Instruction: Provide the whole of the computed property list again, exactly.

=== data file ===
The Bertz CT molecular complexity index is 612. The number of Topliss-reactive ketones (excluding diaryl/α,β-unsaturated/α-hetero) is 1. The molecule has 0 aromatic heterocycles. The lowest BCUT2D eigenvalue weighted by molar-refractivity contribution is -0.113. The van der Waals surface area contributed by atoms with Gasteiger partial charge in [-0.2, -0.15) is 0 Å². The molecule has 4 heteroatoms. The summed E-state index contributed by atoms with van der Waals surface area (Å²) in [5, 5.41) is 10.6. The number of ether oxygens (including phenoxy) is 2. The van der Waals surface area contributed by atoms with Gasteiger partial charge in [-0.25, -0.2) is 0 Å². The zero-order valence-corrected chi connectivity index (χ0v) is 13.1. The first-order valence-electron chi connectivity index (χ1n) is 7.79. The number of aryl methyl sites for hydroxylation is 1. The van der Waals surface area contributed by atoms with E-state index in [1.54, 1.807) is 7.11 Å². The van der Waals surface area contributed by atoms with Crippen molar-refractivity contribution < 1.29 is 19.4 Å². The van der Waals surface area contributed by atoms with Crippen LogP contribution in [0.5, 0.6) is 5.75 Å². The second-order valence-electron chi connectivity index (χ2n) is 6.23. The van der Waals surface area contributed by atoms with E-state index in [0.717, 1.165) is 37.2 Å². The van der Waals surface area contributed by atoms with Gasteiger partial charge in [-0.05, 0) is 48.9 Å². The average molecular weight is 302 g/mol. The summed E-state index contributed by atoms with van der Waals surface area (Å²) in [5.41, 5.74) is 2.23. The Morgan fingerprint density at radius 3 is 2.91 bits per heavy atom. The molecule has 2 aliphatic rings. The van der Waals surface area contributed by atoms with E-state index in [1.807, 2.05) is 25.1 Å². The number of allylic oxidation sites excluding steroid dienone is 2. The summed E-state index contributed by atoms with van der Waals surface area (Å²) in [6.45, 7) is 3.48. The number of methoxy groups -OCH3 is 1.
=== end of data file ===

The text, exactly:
The Bertz CT molecular complexity index is 612. The number of Topliss-reactive ketones (excluding diaryl/α,β-unsaturated/α-hetero) is 1. The molecule has 0 aromatic heterocycles. The lowest BCUT2D eigenvalue weighted by molar-refractivity contribution is -0.113. The van der Waals surface area contributed by atoms with Gasteiger partial charge in [-0.2, -0.15) is 0 Å². The molecule has 4 heteroatoms. The summed E-state index contributed by atoms with van der Waals surface area (Å²) in [5, 5.41) is 10.6. The number of ether oxygens (including phenoxy) is 2. The van der Waals surface area contributed by atoms with Gasteiger partial charge in [-0.25, -0.2) is 0 Å². The zero-order valence-corrected chi connectivity index (χ0v) is 13.1. The first-order valence-electron chi connectivity index (χ1n) is 7.79. The number of aryl methyl sites for hydroxylation is 1. The van der Waals surface area contributed by atoms with E-state index in [1.54, 1.807) is 7.11 Å². The van der Waals surface area contributed by atoms with Crippen molar-refractivity contribution < 1.29 is 19.4 Å². The van der Waals surface area contributed by atoms with Crippen LogP contribution in [0.5, 0.6) is 5.75 Å². The second-order valence-electron chi connectivity index (χ2n) is 6.23. The van der Waals surface area contributed by atoms with E-state index in [0.717, 1.165) is 37.2 Å². The van der Waals surface area contributed by atoms with Gasteiger partial charge in [-0.05, 0) is 48.9 Å². The average molecular weight is 302 g/mol. The summed E-state index contributed by atoms with van der Waals surface area (Å²) in [5.41, 5.74) is 2.23. The Morgan fingerprint density at radius 3 is 2.91 bits per heavy atom. The molecule has 2 aliphatic rings. The van der Waals surface area contributed by atoms with E-state index in [1.807, 2.05) is 25.1 Å². The number of allylic oxidation sites excluding steroid dienone is 2. The summed E-state index contributed by atoms with van der Waals surface area (Å²) in [6.45, 7) is 3.48. The number of methoxy groups -OCH3 is 1.